A man wearing a mask with camels at a camel market in the village of al-Thamama near Riyadh. Image Credit: Reuters

Dubai: The Mers virus has caused nearly 50 per cent more deaths in Saudi Arabia than has been officially reported, a review of medical data by Saudi health authorities shows.

The survey by the Ministry of Health revealed that 282 Saudis and non-Saudis have died in the kingdom from Mers since the disease was first detected in September 2012 — a 48 per cent increase over the previously announced toll of 190.

There also have been 688 confirmed cases of the disease instead of 575, according to the revised figures the ministry issued this week. Its statement, carried by the official Saudi Press Agency, didn’t explain the discrepancy in figures or why it went unspotted.

Foreign experts have criticised Saudi authorities for a lack of transparency and slowness in sharing information about the outbreak. In September, Ziad Memish, the deputy minister for public health, cited respect for patient privacy as the reason for not disclosing more information about those infected with the virus.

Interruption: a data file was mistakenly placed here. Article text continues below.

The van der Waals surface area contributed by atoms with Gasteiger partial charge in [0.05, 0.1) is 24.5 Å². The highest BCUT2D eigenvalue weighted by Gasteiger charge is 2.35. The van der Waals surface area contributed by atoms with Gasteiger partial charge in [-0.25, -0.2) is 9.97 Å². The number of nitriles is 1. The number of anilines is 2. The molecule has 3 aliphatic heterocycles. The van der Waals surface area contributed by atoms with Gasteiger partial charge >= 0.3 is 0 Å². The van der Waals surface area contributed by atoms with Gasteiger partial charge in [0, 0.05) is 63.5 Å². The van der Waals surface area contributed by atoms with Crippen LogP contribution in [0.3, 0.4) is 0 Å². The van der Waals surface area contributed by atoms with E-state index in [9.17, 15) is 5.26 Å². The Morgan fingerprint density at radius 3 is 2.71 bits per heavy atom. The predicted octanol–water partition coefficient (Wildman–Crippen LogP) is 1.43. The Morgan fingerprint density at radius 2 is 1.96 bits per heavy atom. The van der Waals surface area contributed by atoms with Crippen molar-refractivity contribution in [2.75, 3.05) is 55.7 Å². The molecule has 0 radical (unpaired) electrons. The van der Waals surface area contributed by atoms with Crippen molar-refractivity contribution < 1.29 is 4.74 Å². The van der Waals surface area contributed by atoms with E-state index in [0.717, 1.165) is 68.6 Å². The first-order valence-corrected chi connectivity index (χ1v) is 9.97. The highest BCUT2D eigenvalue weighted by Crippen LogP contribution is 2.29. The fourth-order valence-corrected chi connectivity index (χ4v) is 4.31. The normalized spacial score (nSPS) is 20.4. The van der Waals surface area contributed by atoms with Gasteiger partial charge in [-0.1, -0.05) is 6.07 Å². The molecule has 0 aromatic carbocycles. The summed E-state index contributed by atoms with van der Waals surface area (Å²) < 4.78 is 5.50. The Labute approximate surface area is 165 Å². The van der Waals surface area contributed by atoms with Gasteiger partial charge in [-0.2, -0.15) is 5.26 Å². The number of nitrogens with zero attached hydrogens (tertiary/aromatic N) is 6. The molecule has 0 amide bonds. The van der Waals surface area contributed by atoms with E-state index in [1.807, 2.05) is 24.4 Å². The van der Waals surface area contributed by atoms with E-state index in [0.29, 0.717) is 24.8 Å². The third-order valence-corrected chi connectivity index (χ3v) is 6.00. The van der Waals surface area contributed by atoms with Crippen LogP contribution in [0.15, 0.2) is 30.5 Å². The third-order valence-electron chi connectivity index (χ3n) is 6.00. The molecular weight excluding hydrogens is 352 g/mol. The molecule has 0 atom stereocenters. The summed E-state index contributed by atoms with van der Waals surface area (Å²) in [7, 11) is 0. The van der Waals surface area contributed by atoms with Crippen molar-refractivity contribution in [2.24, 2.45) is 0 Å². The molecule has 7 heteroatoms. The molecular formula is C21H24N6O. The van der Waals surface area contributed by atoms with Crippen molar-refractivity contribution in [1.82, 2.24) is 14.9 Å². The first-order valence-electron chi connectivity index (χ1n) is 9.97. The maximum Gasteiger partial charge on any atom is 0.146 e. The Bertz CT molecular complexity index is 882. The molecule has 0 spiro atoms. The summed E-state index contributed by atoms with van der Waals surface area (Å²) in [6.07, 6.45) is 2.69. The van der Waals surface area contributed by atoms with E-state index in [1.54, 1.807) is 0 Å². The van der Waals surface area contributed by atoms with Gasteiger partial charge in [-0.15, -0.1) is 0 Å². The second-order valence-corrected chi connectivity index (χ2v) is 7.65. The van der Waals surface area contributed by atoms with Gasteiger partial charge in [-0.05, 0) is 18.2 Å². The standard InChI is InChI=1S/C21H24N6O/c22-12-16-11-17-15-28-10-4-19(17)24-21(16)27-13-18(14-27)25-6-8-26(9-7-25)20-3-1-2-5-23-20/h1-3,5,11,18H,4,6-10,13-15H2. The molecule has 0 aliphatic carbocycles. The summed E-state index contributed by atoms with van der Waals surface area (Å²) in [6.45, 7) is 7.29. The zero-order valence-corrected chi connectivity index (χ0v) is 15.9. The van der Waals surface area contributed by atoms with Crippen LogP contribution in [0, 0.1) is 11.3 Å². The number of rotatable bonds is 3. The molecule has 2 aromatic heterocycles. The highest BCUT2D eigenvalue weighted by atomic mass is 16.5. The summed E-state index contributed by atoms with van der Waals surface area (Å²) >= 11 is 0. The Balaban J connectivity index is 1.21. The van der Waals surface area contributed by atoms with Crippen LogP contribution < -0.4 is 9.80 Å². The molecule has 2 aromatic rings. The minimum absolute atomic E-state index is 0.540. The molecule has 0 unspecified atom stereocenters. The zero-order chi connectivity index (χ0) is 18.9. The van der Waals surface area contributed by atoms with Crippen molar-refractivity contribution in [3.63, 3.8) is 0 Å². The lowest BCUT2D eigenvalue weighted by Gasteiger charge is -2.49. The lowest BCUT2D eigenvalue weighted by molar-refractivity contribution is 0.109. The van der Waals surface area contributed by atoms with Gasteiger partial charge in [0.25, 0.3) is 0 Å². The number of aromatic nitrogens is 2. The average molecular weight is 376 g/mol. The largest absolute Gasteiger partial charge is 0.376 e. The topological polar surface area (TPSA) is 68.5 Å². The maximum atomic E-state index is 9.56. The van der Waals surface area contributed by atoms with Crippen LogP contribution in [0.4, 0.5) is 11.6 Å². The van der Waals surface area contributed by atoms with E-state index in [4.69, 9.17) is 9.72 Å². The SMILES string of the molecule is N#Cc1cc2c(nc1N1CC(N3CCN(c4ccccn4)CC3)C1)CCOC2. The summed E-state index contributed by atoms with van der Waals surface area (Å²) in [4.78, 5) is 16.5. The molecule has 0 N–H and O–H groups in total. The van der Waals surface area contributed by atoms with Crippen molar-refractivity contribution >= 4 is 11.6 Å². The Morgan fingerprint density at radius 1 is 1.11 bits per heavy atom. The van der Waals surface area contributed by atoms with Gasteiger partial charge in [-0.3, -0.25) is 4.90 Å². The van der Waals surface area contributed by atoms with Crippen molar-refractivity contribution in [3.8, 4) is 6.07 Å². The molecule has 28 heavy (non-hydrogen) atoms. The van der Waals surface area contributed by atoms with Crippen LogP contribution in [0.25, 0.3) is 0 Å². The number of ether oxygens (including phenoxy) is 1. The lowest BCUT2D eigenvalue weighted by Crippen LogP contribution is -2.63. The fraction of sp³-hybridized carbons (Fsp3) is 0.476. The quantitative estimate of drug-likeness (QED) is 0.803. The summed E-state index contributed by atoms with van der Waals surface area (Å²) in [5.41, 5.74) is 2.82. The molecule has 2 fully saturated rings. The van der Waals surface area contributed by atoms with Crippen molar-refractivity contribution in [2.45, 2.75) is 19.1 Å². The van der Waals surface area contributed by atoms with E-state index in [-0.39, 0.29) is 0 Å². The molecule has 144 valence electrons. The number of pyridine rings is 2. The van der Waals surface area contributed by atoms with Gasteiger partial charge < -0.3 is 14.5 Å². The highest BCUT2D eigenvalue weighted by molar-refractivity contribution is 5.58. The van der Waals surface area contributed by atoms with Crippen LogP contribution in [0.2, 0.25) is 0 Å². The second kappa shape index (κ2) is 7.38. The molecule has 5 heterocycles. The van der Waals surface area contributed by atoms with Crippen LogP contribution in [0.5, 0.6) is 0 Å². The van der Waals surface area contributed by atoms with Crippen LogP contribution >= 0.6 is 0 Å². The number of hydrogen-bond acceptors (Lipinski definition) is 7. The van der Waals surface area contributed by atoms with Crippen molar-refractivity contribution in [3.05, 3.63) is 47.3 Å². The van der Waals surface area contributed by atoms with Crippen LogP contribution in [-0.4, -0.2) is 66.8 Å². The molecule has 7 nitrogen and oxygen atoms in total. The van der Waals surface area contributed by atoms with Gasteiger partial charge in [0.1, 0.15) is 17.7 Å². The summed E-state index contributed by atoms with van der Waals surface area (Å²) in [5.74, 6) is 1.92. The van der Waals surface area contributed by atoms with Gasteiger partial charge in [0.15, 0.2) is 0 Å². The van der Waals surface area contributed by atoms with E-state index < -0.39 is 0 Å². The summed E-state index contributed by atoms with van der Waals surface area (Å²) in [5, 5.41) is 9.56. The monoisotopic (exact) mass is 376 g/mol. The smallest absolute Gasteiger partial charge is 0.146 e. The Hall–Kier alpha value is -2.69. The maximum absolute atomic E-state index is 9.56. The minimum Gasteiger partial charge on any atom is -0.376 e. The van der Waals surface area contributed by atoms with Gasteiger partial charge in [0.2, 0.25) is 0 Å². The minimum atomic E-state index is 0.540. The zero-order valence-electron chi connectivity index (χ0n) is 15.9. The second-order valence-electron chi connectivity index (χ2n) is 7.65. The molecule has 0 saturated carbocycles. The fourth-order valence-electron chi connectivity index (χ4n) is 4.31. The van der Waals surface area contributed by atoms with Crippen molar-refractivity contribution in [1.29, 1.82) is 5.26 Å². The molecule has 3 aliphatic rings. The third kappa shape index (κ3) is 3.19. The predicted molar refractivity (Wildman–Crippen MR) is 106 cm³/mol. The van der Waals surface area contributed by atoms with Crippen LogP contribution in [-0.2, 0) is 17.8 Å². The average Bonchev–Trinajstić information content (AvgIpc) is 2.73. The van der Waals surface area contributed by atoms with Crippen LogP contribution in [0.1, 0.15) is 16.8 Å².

Memish was dismissed on Monday by acting Health Minister Adel Fakieh, who assumed his post in April after his predecessor was dismissed amid a surge in the number of cases.

Mers, which originated in the kingdom, has been diagnosed in victims in more than 20 countries. Iran and Algeria each reported two victims of the virus last week, their first. The infected Algerian men went on pilgrimage to holy sites in Saudi Arabia, Algeria’s Ministry of Health said.

Fifty-three people are being treated for the disease in Saudi Arabia, and 533 people have recovered from the infection, the ministry said.

Saudi Arabia is setting up a command centre to direct efforts to curb the outbreak of Mers and other public-health threats. The centre will work with the World Health Organisation and the US-based Centres for Disease Control and Prevention, they said.

“It is not surprising that a tougher look at the Mers situation there led to the recognition of additional cases and deaths,” the CDC said. “We are not taking this as a sign the virus has become more dangerous.”